It may not look like it, but the 2012 Porsche 911 is totally new, including a new chassis, body, interior and more fuel-efficient powertrains.
We would say the appearance is updated, too, but only a die-hard Porsche enthusiast would tell the difference between the 2012 model and its predecessor. The biggest give-away is the rear end — featuring flatter vertical taillamps — that gives the new 911 a bit of an Aston Martin feel. The car looks more mature, mostly because the increased front track broadens the front-end face by pushing out the wheel arches, and the side mirrors are pushed farther back on the doors rather than on the A-pillars. Overall, this 911 looks less bug-eyed than the 2011 model.Speaking of the increased front track, other chassis refinements include a big increase in the 911’s wheelbase, which is 3.9 inches longer, and the overall height is lower. Both are good indicators that the 911 will handle better at high speeds and in turns. The 2012 911’s body is about 100 pounds lighter than its predecessor. The model is now composed entirely of a lightweight aluminum-steel composite. At high speeds, a variably extending rear spoiler will deploy; it’s larger than the spoiler on the 2011. There’s also a new rear axle and electromechanical power steering. Porsche says all this fine tuning has reduced front and rear lift to near zero.
Powering this more lightweight 911 is a pair of new horizontally opposed flat-six-cylinder engines. The base Carrera gets a 350-horsepower, 3.4-liter boxer engine mated to a first-of-its-kind seven-speed manual transmission. There’s also an optional seven-speed dual-clutch automatic transmission that was available on the 2011 model. The Carrera S gets a 400-hp, 3.8-liter boxer engine with the same transmission options. With the automatic transmission, the 3.4-liter can accelerate from zero to 60 mph in 4.6 seconds (about a tenth of a second faster than 2011 equivalent), while the 3.8-liter Carrera S can do it in 4.3 seconds (0.2 seconds faster).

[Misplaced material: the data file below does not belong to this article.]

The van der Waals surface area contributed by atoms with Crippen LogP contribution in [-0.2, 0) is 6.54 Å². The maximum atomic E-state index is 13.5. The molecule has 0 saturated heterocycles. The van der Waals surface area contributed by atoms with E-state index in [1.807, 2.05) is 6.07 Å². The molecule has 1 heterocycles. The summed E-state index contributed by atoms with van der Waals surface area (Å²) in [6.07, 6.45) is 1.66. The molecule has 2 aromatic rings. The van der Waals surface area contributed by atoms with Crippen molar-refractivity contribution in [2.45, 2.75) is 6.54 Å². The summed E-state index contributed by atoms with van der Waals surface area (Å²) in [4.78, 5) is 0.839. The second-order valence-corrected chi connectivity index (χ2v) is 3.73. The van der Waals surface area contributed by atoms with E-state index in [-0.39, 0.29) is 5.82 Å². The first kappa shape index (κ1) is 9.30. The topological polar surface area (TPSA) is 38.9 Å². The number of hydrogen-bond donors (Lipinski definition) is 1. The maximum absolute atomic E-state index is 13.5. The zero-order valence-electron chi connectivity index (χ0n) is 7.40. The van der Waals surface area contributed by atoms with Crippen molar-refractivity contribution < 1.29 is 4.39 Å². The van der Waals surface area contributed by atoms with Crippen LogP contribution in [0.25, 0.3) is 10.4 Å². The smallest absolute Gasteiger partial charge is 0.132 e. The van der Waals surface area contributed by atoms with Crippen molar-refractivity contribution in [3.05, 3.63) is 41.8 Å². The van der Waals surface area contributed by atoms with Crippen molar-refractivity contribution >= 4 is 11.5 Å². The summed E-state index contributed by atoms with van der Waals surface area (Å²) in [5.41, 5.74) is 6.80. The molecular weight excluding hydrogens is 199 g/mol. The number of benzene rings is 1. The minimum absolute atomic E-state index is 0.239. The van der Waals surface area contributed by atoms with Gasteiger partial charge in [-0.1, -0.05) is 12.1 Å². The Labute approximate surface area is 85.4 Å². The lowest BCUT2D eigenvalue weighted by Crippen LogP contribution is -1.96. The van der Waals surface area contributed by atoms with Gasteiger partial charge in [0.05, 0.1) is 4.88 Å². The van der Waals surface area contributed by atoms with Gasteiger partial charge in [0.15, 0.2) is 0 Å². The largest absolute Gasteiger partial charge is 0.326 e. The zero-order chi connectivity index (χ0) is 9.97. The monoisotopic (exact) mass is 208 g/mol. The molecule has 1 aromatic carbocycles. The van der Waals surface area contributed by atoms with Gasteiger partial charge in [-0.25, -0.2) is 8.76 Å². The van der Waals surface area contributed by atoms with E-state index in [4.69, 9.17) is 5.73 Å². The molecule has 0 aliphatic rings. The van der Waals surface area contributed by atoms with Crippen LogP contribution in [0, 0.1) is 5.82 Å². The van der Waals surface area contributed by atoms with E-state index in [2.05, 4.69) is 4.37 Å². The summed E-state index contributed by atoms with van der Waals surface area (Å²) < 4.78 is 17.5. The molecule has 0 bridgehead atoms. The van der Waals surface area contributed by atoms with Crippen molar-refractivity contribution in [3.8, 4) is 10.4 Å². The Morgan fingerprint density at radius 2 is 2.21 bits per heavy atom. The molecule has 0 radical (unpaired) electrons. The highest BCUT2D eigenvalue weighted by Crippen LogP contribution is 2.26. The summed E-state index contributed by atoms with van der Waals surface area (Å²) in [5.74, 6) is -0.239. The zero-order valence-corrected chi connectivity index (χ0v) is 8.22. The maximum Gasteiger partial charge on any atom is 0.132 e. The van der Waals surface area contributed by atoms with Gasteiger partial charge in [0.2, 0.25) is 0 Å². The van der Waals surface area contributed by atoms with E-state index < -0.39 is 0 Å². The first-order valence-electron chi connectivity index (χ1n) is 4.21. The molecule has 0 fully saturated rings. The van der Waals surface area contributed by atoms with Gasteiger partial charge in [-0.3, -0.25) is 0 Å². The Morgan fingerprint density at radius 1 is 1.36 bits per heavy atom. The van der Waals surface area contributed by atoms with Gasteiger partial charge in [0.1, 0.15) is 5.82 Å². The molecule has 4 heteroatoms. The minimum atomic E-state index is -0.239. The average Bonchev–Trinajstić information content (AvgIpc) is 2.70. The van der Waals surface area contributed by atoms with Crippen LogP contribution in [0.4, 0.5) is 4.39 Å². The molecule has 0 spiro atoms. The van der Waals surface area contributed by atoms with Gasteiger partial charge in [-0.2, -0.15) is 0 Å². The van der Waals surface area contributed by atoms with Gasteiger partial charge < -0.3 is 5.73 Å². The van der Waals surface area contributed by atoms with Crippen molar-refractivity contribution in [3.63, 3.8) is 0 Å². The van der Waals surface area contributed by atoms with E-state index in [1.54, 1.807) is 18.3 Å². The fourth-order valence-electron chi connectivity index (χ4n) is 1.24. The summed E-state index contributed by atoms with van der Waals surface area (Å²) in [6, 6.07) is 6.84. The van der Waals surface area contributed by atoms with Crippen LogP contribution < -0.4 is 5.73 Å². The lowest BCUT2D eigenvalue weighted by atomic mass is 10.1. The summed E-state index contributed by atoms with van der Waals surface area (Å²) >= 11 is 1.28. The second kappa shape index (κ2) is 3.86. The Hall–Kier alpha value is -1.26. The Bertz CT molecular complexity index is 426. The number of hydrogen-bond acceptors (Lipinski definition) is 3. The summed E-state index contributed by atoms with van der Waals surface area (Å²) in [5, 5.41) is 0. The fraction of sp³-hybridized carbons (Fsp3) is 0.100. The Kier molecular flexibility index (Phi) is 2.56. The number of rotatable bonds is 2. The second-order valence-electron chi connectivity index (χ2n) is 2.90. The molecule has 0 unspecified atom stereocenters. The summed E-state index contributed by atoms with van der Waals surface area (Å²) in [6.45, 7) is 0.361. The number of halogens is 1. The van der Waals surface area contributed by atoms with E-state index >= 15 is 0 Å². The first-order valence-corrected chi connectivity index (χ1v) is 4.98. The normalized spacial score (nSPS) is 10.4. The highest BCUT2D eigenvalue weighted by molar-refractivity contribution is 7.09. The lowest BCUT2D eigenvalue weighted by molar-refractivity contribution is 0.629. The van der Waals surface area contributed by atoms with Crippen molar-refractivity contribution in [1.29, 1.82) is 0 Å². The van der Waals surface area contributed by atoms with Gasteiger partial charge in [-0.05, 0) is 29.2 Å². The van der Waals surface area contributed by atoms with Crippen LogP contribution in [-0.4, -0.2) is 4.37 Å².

Both powertrains get new auto start/stop engine systems, thermal management and electrical recuperation systems that help increase fuel economy by 16% over the 2011 model. Porsche says the 3.4-liter powertrain with the automatic transmission should get 34 mpg. The current base powertrain gets 19/27 mpg city/highway.
More expensive materials and high-tech powertrains mean the 911 will get even more out of reach for the average car shopper when the model hits dealerships this February. The base Carrera will start at $82,100 (up $4,300) while the Carrera S will start at $96,400 (up $5,900), excluding destination fees.
Check out more detailed photos below: